It is when the ties of literary association begin to form that older and newer communities come to be more on an equality. We go [203] to England to hear Shakespeare's lark sing at heaven's gate; and Thomas Hughes came to America to hear Lowell's bobolink. These ties again are formed very slowly, and the colonial spirit still lingers so much among us that a very little English reputation goes farther in the United States than a much higher American fame in England. Yet here we are sometimes startled with the discovery that we are also interesting to our elder cousins, as well as our elder cousins to us. Twenty-five years ago the present writer, visiting Europe for the first time, began with the city of Cork, and stood delighted before the humble sign “Fishamble Lane,” because it recalled the song whose burden was,

Misthress Judy McCarthy of Fishamble Lane.” On mentioning this a day or two after, in London, to that fine old Irish abolitionist, the late Richard D. Webb, he received it with sympathy, and said that he felt just so when he first saw the sign “Madison Square” in New York and thought of Miss Flora McFlimsey. It was pleasant to find that we too had some small poetic associations to be exported, so that we could restore the balance of trade.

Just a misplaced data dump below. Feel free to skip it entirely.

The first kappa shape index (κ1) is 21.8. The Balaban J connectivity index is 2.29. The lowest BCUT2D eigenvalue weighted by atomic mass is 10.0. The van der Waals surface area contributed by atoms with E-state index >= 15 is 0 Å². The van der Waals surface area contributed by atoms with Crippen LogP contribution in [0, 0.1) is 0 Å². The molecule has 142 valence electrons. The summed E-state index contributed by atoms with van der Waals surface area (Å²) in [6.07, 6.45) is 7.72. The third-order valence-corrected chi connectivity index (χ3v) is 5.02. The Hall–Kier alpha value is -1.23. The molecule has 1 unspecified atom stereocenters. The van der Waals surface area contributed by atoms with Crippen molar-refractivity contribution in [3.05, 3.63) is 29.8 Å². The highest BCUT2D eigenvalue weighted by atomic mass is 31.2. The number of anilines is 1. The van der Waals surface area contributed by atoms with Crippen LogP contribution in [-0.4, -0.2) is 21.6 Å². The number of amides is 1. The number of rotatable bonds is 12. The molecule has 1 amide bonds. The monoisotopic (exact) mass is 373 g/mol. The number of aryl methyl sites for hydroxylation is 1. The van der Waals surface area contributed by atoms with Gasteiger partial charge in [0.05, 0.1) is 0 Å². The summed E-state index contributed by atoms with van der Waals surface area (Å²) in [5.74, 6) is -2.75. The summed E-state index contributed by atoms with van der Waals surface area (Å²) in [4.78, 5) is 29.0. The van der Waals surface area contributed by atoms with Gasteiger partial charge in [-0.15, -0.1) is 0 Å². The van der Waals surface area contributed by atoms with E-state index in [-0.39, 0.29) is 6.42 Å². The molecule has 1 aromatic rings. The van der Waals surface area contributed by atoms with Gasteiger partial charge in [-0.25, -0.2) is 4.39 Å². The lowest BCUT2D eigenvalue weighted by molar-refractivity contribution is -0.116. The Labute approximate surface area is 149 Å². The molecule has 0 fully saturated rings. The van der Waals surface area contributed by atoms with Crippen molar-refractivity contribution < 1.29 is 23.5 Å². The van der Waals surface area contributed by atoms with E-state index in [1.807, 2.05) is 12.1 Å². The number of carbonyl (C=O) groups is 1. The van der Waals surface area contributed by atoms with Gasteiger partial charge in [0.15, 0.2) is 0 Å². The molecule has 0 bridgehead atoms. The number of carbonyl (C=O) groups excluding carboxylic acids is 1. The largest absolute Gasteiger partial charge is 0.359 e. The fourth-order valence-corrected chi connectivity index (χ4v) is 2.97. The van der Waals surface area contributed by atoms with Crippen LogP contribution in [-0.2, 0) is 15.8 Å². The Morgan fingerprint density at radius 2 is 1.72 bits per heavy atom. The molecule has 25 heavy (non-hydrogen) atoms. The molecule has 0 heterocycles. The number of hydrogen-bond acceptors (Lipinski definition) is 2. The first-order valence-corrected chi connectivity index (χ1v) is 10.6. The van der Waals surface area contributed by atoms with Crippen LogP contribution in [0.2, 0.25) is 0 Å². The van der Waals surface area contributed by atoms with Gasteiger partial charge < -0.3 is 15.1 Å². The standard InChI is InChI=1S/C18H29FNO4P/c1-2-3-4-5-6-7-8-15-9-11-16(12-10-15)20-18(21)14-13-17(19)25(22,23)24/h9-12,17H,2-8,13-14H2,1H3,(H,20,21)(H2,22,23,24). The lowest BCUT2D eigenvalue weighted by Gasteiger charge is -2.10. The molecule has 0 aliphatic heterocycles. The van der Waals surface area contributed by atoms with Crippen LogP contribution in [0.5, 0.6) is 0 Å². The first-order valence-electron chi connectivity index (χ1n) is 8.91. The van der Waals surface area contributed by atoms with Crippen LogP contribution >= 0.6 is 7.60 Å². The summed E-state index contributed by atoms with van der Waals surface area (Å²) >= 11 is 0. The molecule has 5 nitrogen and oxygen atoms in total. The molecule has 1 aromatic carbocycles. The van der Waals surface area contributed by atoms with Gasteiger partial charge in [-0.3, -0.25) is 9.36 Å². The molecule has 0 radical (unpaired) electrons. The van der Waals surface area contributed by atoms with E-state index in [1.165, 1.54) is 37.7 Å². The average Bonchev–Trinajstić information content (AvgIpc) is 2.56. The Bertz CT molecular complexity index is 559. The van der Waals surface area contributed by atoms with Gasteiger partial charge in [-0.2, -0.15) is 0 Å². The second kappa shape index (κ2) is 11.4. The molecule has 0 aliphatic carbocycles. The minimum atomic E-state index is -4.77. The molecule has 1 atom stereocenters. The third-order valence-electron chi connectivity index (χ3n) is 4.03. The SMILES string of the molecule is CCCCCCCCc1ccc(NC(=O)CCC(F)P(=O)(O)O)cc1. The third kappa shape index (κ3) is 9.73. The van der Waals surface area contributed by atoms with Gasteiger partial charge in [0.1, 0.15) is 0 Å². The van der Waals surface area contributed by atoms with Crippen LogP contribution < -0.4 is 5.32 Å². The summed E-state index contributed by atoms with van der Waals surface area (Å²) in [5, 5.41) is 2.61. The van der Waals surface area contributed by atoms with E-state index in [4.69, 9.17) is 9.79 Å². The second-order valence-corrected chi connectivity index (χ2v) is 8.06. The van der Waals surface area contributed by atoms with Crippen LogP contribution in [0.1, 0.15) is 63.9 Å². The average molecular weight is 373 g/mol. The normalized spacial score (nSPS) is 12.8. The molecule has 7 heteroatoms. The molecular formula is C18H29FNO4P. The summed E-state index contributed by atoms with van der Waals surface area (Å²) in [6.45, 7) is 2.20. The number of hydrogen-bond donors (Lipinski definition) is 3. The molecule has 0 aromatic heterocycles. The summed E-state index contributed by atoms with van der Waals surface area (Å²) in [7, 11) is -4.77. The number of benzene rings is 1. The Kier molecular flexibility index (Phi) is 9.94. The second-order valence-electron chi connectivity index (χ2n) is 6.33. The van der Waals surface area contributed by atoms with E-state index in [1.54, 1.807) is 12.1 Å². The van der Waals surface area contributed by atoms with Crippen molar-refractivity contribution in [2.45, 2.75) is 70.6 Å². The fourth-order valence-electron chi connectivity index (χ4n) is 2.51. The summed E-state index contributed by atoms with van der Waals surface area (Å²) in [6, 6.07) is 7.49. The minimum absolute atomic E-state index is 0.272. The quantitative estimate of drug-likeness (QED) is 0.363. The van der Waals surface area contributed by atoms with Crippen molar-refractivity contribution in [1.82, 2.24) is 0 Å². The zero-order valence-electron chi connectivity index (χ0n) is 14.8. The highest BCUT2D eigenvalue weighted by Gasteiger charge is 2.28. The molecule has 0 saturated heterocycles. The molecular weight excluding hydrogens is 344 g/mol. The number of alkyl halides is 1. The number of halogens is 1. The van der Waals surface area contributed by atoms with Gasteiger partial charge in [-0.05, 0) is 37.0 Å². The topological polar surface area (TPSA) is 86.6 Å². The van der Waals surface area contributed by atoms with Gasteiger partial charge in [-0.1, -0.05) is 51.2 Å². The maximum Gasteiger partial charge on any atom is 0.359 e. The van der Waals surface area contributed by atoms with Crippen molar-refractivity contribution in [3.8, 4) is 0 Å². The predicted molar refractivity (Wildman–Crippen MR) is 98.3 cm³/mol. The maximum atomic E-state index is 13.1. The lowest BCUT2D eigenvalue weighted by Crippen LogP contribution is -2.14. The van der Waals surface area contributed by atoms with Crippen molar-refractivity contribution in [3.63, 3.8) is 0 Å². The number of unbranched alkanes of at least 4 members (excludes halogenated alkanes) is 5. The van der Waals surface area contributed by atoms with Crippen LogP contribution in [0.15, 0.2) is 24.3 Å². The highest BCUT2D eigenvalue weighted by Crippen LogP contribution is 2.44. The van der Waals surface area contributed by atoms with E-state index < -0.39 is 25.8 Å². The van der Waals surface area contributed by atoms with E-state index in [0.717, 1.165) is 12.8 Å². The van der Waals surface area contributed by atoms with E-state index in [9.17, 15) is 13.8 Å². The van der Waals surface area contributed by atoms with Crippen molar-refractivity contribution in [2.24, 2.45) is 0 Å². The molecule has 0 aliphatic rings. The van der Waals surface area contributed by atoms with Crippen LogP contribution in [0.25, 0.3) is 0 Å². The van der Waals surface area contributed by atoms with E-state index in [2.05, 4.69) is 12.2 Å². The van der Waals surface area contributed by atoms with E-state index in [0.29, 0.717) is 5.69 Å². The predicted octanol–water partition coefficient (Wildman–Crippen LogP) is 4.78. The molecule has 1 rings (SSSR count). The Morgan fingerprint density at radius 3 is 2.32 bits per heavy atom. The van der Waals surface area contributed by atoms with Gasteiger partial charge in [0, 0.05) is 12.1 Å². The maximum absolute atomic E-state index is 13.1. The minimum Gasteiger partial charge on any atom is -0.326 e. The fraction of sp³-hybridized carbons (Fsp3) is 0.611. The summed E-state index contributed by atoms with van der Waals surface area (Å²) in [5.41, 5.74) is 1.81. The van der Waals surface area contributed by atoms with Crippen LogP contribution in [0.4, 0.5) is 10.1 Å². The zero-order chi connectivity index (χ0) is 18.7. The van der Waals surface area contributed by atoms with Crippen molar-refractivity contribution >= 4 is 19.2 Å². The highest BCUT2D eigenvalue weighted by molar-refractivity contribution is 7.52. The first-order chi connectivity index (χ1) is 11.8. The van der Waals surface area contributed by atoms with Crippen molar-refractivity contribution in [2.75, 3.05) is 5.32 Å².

It is a pity that we should now be beginning [204] to complain of our foreign visitors, not for knowing too little about us, but for knowing too much. Thus Madame Blanc, whose book on The Condition of Women in the United States justly criticises American women as knowing little of the history of any country except England and America, has been herself reproved for the amount and variety of knowledge which she has crowded into these brief essays. We have probably never had such good criticisms of national ways and manners from any foreign woman, and it goes without saying that to do these things better than any woman is to do them better than any man. She has keenly pointed out faults as well as she has recognized merits; she does not applaud the architecture and decoration of the Woman's Building at Chicago, and fearlessly points out that “manner is far less important than matter in America, even in the eyes of those who call themselves artists.” Yet she is spoken of by some leading journals as if she were a mere commonplace gossip, without earnestness or purpose; as if her visit to this country were not the culmination of a long series of services rendered to us, through the greatest of the world's reviews, in the translation of American authors and the elucidation [205] of our social system. We still show national weakness in our over-sensitiveness. Probably all Europe cannot afford any one better fitted than Madame Blanc to discuss precisely those aspects of American life which she touches. And when we consider that it is only a few years since Mr. Philbrick, our Educational Commissioner at the Paris Exposition of 1878, complained that he had never yet found a Frenchman who could be convinced that any American woman had ever studied Greek, we ought to be grateful to the French woman who has at last spoken with knowledge.